Postdoctoral (postdoctorate) training is a period of time when you can focus on your research and carve out your niche, so that you can begin to make a name for yourself in your given field. This training period can be challenging, so building a network is essential. An African proverb says that it takes a village to raise a child, and I think the same can be applied to becoming a successful scientist.
If you are in STEM, your postdoctoral training will likely be completed in a lab or team environment. Supervisors are essential for support on big picture research goals, writing grants, and manuscripts, as well as with providing guidance in terms of attending scientific meetings, and forming collaborations. During postdoctoral training it is great to get involved in grant writing, specially, operating grants, being listed as a co-applicant adds to your CV.
Other lab members like research assistants, research associates, other postdocs can be a great resource for technical and day to day help, as well as sounding boards for experiments or when you are putting data together for presentations/papers. Mentoring undergraduate and graduate students in the lab is a lot of work, but you learn a lot about yourself and it’s also a good time to figure your personal mentorship style. Well trained students can support you with data collection. For example, a graduate student that I co-supervised helped me write a review article, she sorted through lots of data and was able to respond to the reviewer’s comments, it made the writing process a bit easier.
During my postdoctoral training I found it very useful to seek support outside of my lab, I built a network. I did this through networking at scientific meetings and training courses. For example, I was at a meeting in Denmark in 2017 and met a big name in my field. After the meeting I followed up with an e-mail and was then invited to speak at a seminar at his institution. Currently we are collaborating on a book project, as well as we have submitted two proposals for symposia at scientific meetings.
I have also attended a few training courses during my postdoctoral training, which also helped me meet people and make connections. If you can’t attend meetings or courses, I would recommend trying to work with people in similar areas, send out e-mails expressing your interest and ask about presenting your research findings at seminar series. Don’t be shy. Form collaborations with others, share your expertise, being open to opportunities can be very beneficial.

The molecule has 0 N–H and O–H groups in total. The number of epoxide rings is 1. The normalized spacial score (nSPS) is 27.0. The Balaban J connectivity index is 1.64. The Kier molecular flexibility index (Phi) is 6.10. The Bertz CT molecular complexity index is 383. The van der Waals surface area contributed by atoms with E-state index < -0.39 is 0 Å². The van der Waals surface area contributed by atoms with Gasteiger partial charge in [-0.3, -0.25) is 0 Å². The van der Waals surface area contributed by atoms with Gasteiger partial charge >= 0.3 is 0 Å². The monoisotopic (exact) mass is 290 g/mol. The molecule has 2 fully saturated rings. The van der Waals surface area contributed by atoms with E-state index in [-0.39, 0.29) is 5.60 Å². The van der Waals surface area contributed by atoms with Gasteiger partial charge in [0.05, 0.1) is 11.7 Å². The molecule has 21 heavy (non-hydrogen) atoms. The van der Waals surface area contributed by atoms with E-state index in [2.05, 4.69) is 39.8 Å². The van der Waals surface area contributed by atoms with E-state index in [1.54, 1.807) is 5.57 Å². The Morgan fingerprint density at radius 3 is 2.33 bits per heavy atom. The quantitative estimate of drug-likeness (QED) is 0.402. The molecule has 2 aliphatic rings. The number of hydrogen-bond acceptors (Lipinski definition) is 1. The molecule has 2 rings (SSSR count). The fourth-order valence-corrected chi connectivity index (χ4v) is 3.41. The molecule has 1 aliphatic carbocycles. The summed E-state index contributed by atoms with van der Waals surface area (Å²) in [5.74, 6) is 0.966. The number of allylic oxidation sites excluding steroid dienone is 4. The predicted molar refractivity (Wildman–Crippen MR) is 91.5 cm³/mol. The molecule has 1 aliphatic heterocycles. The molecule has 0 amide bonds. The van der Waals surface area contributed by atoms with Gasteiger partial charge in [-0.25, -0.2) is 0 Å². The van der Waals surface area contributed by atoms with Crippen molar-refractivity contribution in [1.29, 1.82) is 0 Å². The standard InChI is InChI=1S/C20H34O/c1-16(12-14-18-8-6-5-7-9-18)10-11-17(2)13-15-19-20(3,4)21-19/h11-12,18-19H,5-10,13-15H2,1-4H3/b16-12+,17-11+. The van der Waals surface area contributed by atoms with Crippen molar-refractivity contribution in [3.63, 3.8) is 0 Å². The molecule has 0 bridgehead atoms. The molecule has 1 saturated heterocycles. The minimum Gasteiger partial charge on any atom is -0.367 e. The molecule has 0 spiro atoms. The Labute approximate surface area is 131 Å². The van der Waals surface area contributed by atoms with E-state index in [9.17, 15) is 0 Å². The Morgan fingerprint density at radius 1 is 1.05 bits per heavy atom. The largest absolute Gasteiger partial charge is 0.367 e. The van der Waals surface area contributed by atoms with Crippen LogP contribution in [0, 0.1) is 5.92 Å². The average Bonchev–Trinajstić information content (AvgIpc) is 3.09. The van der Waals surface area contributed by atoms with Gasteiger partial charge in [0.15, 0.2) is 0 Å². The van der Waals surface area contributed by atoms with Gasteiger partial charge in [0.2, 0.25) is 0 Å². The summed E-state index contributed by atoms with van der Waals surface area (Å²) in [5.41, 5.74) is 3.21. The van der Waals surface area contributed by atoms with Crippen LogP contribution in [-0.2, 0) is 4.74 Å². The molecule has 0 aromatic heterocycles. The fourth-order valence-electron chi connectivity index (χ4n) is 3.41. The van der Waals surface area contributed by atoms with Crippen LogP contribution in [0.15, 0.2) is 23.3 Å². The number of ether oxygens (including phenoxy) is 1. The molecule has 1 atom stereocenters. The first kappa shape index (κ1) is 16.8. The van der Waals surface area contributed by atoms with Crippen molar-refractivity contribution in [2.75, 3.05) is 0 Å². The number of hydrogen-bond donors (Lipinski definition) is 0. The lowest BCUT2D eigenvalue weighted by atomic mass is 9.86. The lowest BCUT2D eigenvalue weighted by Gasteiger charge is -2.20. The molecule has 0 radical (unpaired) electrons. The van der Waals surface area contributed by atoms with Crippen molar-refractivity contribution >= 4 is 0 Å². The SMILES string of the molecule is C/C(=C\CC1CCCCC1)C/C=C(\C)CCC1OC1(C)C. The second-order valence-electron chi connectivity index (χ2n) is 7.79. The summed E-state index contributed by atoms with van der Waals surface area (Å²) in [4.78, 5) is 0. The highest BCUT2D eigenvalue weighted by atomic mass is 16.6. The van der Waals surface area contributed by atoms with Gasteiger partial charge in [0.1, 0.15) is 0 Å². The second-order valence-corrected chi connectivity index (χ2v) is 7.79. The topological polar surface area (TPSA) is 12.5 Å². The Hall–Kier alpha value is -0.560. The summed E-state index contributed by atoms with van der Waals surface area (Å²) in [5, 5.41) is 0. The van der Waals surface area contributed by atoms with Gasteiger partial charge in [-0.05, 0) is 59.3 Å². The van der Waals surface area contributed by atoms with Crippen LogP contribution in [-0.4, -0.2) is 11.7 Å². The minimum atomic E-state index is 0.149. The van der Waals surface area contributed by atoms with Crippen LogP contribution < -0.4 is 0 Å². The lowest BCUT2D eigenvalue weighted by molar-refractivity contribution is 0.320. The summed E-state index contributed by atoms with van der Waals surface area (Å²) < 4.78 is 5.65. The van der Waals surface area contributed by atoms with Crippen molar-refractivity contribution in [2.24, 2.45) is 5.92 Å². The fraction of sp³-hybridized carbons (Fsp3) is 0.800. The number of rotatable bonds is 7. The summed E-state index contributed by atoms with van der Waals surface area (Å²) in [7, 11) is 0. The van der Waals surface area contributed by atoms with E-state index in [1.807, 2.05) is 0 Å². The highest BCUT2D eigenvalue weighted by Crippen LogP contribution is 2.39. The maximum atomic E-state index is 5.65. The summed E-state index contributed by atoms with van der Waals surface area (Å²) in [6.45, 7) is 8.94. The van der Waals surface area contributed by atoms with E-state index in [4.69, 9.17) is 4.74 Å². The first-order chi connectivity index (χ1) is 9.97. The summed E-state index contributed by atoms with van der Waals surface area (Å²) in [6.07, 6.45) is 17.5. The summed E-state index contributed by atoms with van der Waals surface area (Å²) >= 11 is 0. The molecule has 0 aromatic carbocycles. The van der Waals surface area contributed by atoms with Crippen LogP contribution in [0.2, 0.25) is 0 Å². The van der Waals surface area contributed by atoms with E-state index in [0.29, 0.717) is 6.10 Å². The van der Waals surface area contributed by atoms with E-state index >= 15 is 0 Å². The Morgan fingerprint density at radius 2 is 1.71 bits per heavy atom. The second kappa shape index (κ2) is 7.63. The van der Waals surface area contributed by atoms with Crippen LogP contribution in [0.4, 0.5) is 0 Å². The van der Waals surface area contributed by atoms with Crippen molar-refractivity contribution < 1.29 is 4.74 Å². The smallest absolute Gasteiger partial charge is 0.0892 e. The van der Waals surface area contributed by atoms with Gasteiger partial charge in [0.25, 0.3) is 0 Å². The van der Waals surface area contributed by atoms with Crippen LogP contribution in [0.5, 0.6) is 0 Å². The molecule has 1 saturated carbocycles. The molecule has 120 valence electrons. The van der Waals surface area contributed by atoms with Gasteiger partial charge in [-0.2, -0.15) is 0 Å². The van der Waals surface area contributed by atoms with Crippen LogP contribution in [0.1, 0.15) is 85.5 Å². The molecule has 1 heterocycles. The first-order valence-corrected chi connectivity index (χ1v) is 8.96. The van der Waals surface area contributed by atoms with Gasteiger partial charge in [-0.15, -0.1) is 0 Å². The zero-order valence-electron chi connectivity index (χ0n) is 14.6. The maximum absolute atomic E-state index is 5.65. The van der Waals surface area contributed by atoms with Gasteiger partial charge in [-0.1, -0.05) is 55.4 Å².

I think another way of building your network is through your personal connections, for example friends you make in graduate school and during your postdoctoral training might make great collaborations. I have a current collaboration combining my area of expertise with a cancer researcher (not my area of expertise), this collaboration came about through a friend I made in graduate school.
In the last 4 years I started to get more involved with social media, through Twitter and writing blog posts. At points during my postdoctoral training I felt isolated and I think that having a network and community online helped with managing the loneliness, depression, and anxiety that comes with being a postdoc on the job market in STEM. Through Twitter I learned about Future PI Slack. By joining this community, I got feedback on my job applications, ideas for publishing my research, and I also offered any advice I had.
I think the benefits of having a network both in your lab and outside is much needed for all postdocs or postdocs wanting a career in academia. Being a postdoc in the 21st century is hard and requires lots of resilience. It is important to note that not everyone you meet will be a part of your network, I have tried to be selective, but I still have been let down. But the benefits outweigh the costs. I have connected with each person differently in my network, which has enriched my training and I think my success in my chosen career path.